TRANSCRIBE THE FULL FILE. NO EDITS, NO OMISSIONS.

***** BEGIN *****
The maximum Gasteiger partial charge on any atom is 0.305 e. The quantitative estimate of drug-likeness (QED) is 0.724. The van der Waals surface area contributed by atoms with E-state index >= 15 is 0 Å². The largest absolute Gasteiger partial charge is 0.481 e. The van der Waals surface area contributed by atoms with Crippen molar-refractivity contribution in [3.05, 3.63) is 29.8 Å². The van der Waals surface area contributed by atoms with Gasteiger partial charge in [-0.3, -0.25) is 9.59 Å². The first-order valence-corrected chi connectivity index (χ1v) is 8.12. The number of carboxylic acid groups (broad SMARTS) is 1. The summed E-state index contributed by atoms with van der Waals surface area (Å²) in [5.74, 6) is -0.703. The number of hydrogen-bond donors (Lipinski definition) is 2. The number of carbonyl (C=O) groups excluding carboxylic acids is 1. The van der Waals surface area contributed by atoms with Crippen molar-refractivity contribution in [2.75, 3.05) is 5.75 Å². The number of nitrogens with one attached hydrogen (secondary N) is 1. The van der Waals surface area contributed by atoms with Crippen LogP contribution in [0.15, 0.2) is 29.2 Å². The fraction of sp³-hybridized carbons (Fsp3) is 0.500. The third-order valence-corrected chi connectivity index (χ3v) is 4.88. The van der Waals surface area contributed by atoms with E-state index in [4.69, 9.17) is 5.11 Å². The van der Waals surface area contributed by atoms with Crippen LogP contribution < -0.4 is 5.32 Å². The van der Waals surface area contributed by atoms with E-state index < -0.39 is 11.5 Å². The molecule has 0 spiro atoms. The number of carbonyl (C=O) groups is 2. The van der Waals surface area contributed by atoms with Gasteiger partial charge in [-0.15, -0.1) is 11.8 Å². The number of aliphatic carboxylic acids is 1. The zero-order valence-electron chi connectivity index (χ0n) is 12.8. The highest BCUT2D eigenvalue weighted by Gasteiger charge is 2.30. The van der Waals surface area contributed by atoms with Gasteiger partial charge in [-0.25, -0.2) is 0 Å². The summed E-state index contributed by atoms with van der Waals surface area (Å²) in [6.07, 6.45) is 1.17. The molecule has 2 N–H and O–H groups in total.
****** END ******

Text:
The maximum Gasteiger partial charge on any atom is 0.305 e. The quantitative estimate of drug-likeness (QED) is 0.724. The van der Waals surface area contributed by atoms with E-state index >= 15 is 0 Å². The largest absolute Gasteiger partial charge is 0.481 e. The van der Waals surface area contributed by atoms with Crippen molar-refractivity contribution in [3.05, 3.63) is 29.8 Å². The van der Waals surface area contributed by atoms with Gasteiger partial charge in [-0.3, -0.25) is 9.59 Å². The first-order valence-corrected chi connectivity index (χ1v) is 8.12. The number of carboxylic acid groups (broad SMARTS) is 1. The summed E-state index contributed by atoms with van der Waals surface area (Å²) in [5.74, 6) is -0.703. The number of hydrogen-bond donors (Lipinski definition) is 2. The number of carbonyl (C=O) groups excluding carboxylic acids is 1. The van der Waals surface area contributed by atoms with Crippen molar-refractivity contribution in [2.75, 3.05) is 5.75 Å². The number of nitrogens with one attached hydrogen (secondary N) is 1. The van der Waals surface area contributed by atoms with Crippen LogP contribution in [0.15, 0.2) is 29.2 Å². The fraction of sp³-hybridized carbons (Fsp3) is 0.500. The third-order valence-corrected chi connectivity index (χ3v) is 4.88. The van der Waals surface area contributed by atoms with E-state index in [4.69, 9.17) is 5.11 Å². The van der Waals surface area contributed by atoms with Crippen LogP contribution < -0.4 is 5.32 Å². The van der Waals surface area contributed by atoms with E-state index < -0.39 is 11.5 Å². The molecule has 0 spiro atoms. The number of carbonyl (C=O) groups is 2. The van der Waals surface area contributed by atoms with Gasteiger partial charge in [-0.15, -0.1) is 11.8 Å². The number of aliphatic carboxylic acids is 1. The zero-order valence-electron chi connectivity index (χ0n) is 12.8. The highest BCUT2D eigenvalue weighted by Gasteiger charge is 2.30. The van der Waals surface area contributed by atoms with Gasteiger partial charge in [-0.25, -0.2) is 0 Å². The summed E-state index contributed by atoms with van der Waals surface area (Å²) in [6.07, 6.45) is 1.17. The molecule has 2 N–H and O–H groups in total.